Last modified: 2003-01-18 by santiago dotor
Keywords: nes ziona | iriyat nes ziona | coat of arms (flag) | coat of arms (stars: 7) | coat of arms (stars: yellow) | star: 6 points (blue outlined) | text: hebrew (white) |
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by Dov Gutterman | 2:3
Emblem adopted 13th April 1972
Nes Ziona is situated in the shore plain, south of Rishon le-Zion and north of Rehovot. It is named after a phrase in Jeremiah 4,6 and the event described below. Est. 1883 and has 26,000 inh.
It has no official flag and in case of need uses its emblem on a monochrome background. I used white as on the desk flag. From the city website (my translation):
The Emblem:Sources: e-mail from Ms. Rachel Zait, 27 August 2001; desk flag; city website. The municipal emblem was published in the official gazette (Rashumot), YP 633, 13 November 1958 (as the emblem for the then Local Council Nes Ziona).
The flag symbolizes and commemorates the 1891 event, when after 2000 years in the diaspora, a national flag was hoisted. A flag that was confirmed by the Zionist Congress as the national flag of the Settlments and later, after the declaration of the state, became the national flag of the State of Israel. Nes Ziona sees itself as the first place to fly the flag which was later accepted as national flag. [This is probably an urban legend, read below.]
The three leaves symbolize the agriculture fundamental and the green character of the place.
The central leaf represent the basic economic branch of Nes Ziona, the citrus.
The bee represents the personal business and life in developed and organized society.
The cogwheel and the hammer represent the industrial development.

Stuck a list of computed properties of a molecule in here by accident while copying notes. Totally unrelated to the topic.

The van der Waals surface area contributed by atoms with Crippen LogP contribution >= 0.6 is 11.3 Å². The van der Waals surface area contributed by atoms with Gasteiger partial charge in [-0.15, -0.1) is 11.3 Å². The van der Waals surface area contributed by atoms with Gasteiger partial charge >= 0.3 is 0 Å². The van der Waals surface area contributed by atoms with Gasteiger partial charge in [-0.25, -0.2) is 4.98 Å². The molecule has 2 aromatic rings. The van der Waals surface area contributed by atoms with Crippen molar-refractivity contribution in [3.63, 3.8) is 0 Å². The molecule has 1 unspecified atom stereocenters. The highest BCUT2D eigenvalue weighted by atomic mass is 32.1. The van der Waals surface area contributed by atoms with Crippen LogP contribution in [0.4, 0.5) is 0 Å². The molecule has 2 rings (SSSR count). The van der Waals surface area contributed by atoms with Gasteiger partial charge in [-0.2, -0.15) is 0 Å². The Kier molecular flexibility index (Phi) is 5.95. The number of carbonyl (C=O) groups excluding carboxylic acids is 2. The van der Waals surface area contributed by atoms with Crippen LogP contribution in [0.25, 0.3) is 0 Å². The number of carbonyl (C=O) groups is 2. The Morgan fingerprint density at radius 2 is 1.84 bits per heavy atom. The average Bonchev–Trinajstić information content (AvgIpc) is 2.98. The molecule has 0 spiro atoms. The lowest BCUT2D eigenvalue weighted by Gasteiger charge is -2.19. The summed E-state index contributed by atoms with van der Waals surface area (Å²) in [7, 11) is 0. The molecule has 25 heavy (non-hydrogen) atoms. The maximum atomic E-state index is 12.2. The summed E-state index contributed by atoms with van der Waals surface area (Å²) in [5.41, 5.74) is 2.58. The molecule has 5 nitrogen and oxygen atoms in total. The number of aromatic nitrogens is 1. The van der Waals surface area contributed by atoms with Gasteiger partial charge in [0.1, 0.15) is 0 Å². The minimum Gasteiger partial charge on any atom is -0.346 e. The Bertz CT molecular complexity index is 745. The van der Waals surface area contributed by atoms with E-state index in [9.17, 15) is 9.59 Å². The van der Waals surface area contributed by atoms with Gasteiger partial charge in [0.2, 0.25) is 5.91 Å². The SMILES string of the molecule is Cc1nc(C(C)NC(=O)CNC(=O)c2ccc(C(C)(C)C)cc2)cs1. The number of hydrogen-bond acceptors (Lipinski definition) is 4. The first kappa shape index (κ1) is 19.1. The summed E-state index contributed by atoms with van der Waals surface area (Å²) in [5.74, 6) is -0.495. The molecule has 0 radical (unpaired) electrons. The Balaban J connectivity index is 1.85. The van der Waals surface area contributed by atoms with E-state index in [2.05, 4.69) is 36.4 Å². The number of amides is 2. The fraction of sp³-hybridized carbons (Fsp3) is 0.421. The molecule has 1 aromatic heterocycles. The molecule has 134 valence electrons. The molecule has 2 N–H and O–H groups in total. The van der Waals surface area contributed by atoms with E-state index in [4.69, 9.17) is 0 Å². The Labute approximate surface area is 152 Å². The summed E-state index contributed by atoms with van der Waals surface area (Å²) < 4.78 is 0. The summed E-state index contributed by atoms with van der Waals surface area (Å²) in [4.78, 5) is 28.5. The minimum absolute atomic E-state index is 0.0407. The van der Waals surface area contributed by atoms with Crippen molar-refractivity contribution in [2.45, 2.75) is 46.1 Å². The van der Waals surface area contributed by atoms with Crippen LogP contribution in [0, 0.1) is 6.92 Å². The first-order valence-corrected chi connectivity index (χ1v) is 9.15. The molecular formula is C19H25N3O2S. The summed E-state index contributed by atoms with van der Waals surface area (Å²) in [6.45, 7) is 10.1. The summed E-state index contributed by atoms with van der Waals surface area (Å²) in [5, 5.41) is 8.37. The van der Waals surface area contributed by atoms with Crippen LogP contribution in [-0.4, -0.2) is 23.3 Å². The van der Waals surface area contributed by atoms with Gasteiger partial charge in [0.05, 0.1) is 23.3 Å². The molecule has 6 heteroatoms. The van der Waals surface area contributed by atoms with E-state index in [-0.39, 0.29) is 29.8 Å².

The seven stars represent Dr. Herzl's principles in his book The Jewish State about labour and welfare in the spirit of social development, seven hours daily work which will be charged in the national flag as seven stars.
Dov Gutterman, 6 September 2001
by Zeljko Heimer and Dov Gutterman
Nes Ziona municipal website shows a photo of an Israeli flag with the inscription Nes-Ziona (meaning Flag to Zion). It is not the municipal flag but the reconstruction of a historical (?) flag. According to historical sources, on the day of the Brith of the first newborn of the settlement on 1 January 1891, suddenly a local youngster, Michael Halperin (a known legendary figure later on) arrived, riding his horse and waving a blue-white flag with the inscription NES ZIONA. A very brave gesture in an era when no flag was permitted to be hoisted by the Ottoman authorities. This brought the settlers to change the name from its former names (Rose Valley, Reuven Estate and Tel-Aviv Estate) to Nes Ziona. As a matter of fact, no source that I am familiar with describes what the flag looked like and it seems it was not like the Zionist (later Israel) flag, probably designed years after. Thus its description as the current flag with the inscription, as it appears in the website is some kind of urban legend. Nevertheless, Nes Ziona claims the right as the first place where the Zionist flag appeared in public.
Dov Gutterman, 29 August 2001